UECC chooses Titan for major liquefied biomethane deliveries

United European Car Carriers (UECC) and Titan Clean Fuels (Titan) are collaborating on a series of major liquefied biomethane (LBM) bunkering operations in the Port of Zeebrugge. Titan will bunker ISCC-EU certified mass balanced LBM, also known as bio-LNG, to all of UECC’s LNG dual fuel car carriers this month.
These pure car and truck carriers (PCTCs) will use 100% LBM as part of UECC’s ‘Green Gas Month’, an initiative that supports its wider ‘Sail for Change’ sustainability programme. Three of the ships also feature battery hybrid technology, further enhancing their environmental performance.

The benefits

Due to the biomethane waste feedstock, the greenhouse gas (GHG) emissions reduction potential from this clean fuel use is significant. In ‘Green Gas Month’ alone, UECC calculates the Well-to-Wake emissions reductions will exceed 8,000 metric tonnes of CO2e.
The GHG emissions reductions generated from these major LBM bunkering operations will be available to UECC customers through a CO2 registry that it opened in January 2024. This registry allows UECC to transfer the environmental benefits of clean fuel use to charterers in a transparent, traceable and independently verified manner across its entire supply chain.

“Through the use of biomethane, ‘Green Gas Month’, and ‘Sail for Change’ more broadly, we are providing our customers with a great springboard to further their own decarbonisation strategies,” Daniel Gent, Energy & Sustainability Manager at UECC, commented. “With progressive automakers focusing on cleaner cars, we expect them to want to reduce their scope three emissions and ship those cars sustainably – which is what we can deliver in collaboration with Titan right now.

“Tightening environmental regulations and emissions levies like the EU Emissions Trading System are also increasingly boosting the commercial rationale for using clean shipping services. The use of LBM as a marine fuel reduces UECCs, and our customer’s exposure to the costs of emitting within the EU ETS, which will continue to ramp up quickly over the coming years.”   “We are pleased to be working with UECC on these major LBM bunkerings and hope these are the first of many more clean fuel operations with them,” Flip Dankelman, Trader at Titan, added. “The mass balanced LBM via Fluxys’ LNG Terminal in Zeebrugge is a practical, realistic and cost-competitive way to use clean marine fuels today. And the UECC team has valued the flexibility that our fleet of strategically located LNG bunker vessels can offer.”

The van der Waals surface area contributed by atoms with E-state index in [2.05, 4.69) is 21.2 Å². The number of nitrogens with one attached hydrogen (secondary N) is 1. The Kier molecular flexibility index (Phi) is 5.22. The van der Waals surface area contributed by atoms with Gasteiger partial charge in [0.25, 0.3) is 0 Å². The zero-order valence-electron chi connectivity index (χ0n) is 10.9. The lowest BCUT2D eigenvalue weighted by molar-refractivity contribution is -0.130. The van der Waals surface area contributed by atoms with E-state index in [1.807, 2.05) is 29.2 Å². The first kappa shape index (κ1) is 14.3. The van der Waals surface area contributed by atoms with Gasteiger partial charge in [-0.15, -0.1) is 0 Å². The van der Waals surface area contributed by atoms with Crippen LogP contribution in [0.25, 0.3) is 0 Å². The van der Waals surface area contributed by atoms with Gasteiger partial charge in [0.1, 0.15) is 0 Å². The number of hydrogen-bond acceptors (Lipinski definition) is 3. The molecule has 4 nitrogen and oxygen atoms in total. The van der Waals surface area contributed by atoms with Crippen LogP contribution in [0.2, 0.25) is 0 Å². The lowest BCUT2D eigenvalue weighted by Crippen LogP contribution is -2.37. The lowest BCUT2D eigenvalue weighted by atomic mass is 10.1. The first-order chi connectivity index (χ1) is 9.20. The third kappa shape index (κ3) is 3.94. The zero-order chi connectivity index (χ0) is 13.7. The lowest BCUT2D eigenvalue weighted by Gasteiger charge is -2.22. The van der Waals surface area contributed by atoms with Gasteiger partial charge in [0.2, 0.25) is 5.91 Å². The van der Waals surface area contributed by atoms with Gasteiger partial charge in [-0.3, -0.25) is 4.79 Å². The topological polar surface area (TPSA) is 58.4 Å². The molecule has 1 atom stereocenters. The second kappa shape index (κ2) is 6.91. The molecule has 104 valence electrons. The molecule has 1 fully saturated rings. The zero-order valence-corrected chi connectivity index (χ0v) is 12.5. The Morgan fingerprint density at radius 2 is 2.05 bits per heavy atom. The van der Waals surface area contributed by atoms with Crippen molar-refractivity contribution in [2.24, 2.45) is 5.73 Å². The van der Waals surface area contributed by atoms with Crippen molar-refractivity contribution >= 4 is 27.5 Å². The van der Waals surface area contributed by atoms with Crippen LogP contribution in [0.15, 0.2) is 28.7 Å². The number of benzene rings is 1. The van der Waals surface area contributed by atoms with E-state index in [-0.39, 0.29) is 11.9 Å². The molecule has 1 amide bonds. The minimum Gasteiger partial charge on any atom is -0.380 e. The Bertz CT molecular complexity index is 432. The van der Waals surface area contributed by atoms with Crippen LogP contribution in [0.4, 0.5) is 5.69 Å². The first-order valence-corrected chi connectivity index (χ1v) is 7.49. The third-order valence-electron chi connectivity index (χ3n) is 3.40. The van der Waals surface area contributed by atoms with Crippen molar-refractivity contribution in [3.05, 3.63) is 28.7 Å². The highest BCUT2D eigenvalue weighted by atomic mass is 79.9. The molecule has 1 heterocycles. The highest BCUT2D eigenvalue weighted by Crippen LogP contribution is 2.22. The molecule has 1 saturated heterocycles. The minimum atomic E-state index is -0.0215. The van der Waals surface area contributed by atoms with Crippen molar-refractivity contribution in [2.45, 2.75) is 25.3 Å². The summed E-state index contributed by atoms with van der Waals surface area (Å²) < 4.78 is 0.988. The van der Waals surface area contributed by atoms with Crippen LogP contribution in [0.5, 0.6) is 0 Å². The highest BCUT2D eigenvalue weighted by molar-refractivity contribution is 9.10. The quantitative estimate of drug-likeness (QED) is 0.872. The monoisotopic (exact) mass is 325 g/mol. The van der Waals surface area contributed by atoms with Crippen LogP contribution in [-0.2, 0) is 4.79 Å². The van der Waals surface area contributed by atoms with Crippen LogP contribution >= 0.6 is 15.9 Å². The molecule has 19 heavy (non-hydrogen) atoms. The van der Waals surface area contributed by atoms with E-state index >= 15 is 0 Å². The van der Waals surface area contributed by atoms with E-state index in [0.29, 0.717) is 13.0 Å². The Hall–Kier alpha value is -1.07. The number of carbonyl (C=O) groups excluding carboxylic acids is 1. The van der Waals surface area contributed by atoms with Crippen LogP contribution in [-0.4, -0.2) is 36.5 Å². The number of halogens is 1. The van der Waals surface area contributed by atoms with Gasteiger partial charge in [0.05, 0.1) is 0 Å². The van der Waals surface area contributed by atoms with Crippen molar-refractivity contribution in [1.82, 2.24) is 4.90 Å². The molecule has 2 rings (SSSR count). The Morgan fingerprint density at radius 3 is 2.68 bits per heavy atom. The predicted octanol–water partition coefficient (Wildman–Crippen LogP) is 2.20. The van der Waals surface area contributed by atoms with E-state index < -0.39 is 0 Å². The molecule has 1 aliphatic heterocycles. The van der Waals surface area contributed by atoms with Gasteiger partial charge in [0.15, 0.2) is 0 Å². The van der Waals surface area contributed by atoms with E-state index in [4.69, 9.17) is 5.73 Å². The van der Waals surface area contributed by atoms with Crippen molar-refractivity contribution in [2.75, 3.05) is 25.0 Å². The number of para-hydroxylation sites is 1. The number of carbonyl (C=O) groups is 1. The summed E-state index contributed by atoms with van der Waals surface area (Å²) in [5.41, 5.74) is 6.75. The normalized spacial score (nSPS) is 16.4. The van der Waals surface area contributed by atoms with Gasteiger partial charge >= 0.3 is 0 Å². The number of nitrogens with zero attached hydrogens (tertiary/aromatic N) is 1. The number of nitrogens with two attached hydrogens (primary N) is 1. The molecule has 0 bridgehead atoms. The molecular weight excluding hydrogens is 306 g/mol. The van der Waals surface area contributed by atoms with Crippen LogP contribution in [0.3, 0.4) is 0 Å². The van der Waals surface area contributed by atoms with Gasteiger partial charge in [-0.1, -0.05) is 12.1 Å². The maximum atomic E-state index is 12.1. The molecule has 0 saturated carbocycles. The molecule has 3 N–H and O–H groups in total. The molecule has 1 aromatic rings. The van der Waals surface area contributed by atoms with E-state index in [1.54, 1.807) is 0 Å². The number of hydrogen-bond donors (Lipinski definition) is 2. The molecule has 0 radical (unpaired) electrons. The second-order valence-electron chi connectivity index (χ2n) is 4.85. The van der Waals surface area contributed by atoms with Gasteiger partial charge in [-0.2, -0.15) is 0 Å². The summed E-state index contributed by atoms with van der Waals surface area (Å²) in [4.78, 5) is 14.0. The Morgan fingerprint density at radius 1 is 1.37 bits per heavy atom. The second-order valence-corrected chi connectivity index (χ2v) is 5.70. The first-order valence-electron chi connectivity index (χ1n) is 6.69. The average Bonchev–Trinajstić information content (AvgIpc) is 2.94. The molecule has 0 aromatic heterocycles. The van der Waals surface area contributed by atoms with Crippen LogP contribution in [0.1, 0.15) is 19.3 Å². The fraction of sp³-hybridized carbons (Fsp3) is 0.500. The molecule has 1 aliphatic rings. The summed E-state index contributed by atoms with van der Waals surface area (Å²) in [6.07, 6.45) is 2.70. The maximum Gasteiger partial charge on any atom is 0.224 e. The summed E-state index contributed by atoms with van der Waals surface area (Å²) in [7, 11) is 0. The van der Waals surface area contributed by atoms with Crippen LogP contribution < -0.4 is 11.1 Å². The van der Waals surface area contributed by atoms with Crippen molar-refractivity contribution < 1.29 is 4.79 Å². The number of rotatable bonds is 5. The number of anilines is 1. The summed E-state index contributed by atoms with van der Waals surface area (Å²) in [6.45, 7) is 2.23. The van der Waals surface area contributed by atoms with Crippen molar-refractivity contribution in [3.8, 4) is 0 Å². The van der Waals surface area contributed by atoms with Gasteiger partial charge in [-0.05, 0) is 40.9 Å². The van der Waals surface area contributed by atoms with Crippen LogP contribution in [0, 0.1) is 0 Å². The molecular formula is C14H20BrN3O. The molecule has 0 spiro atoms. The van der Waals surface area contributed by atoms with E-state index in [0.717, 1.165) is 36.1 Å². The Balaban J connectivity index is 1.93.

The road to net-zero

Another large and successful LBM transaction demonstrates that the LNG pathway to net-zero GHG emissions in shipping is unfolding as investors and supporters expected. With LNG, this pathway has a safe and cleaner starting point with mature infrastructure.

Unlike other fuel pathways, LBM is frequently being introduced at scale today. Depending on the feedstock, LBM can be net-zero GHG emissions or even net-negative if the avoided emissions of waste are taken into account. The next phase is the introduction of e-methane produced using renewable electricity and electrolysis. All of these molecules can be blended at any ratio and used in existing LNG infrastructure without adaptation.

This clean fuel supply agreement and milestone on the LNG pathway is timely as activation of the European Union’s FuelEU Maritime regulation is imminent. The regulation, which will especially incentivise the use of renewable fuels of non-biological origin such as e-methane, will come into force on January 1st, 2025. It will be applicable to vessels over 5,000GT, 100% of emissions will be considered within the EU and 50% of them if one port in the voyage is outside the EU.

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